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I have the following 3 tables:

tblA

ID - PK
name

tblB

ID - PK
tblAID - FK references tblA.ID
pkID2

tblC

ID - PK
tblAID *
fkID2 *
...

I want to make this tuple a FK of (tblB.tblAID, tblB.pkID2)

If I do this:

alter table tblC with check 
add constraint FK_tblC_tblB 
foreign key (tblAID, fkID2) 
references tblB (tblAID, pkID2)

I get an error message:

There are no primary or candidate keys in the referenced table 'tblB' that match the referencing column list in the foreign key 'FK_tblC_tblB'

I.e.: I want to ensure that the tuple pair inserted into tblC exists in tblB. But I cannot do that as pkID2 is not a key. Really tblB could have tblAID, pkID2 as a composite primary key. But then tblAID would still have to be a FK of tblA.ID.

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This is half rhetorical but why can't the columns you're putting into tblC just go into tblB? –  Dave Jan 4 '12 at 20:45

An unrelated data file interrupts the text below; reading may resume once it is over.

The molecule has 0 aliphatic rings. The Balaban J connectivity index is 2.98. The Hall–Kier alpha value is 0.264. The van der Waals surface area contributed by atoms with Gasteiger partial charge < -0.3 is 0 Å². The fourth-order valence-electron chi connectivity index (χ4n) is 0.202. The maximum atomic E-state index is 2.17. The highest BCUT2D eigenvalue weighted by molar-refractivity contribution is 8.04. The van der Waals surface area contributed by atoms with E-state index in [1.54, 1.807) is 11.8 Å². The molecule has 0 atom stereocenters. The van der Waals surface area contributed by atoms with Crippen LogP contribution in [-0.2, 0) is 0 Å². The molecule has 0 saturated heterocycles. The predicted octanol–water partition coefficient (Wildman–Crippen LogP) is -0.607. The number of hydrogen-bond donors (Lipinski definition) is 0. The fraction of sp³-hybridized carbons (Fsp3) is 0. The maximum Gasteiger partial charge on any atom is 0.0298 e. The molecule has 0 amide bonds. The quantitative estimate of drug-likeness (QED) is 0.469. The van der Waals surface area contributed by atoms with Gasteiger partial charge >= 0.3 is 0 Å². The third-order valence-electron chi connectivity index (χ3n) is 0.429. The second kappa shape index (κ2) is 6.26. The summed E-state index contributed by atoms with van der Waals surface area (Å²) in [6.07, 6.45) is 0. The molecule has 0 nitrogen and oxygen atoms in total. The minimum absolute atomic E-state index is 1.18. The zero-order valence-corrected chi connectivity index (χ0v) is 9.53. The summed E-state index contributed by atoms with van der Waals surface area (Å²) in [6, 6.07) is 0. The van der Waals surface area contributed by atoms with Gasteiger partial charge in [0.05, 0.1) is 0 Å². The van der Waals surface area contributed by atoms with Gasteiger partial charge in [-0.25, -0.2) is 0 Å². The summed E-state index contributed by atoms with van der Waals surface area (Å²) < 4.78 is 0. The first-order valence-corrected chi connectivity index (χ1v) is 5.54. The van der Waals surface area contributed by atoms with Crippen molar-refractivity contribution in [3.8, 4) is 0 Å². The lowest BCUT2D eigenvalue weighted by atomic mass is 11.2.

I am not clear on what you are trying to accomlish. Is the purpose of this constraint to prevent adding rows to tblC unless tblB contains like tblAID and pkID2 values and prevent deletions from tblB when tblC contains like tblAID and pkID2 values? –  ron tornambe Jan 4 '12 at 20:46
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1 Answer

up vote 5 down vote accepted

Really tblB could have tblAID, pkID2 as a composite primary key.

Or create a new unique key from these two fields. A foreign key does not need to refer to a primary key.

But then tblAID would still have to be a FK of tblA.ID.

That will still work. A column in a primary or unique key can also participate in other constraints, including foreign key constraints.

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So what would you suggest, adding a new UNIQUE KEY for tblAID, pkID2? –  Igor K Jan 4 '12 at 20:39
    
Yes, that is what I am suggesting. –  hvd Jan 4 '12 at 20:40
    
    
Thanks, works perfect –  Igor K Jan 4 '12 at 20:52
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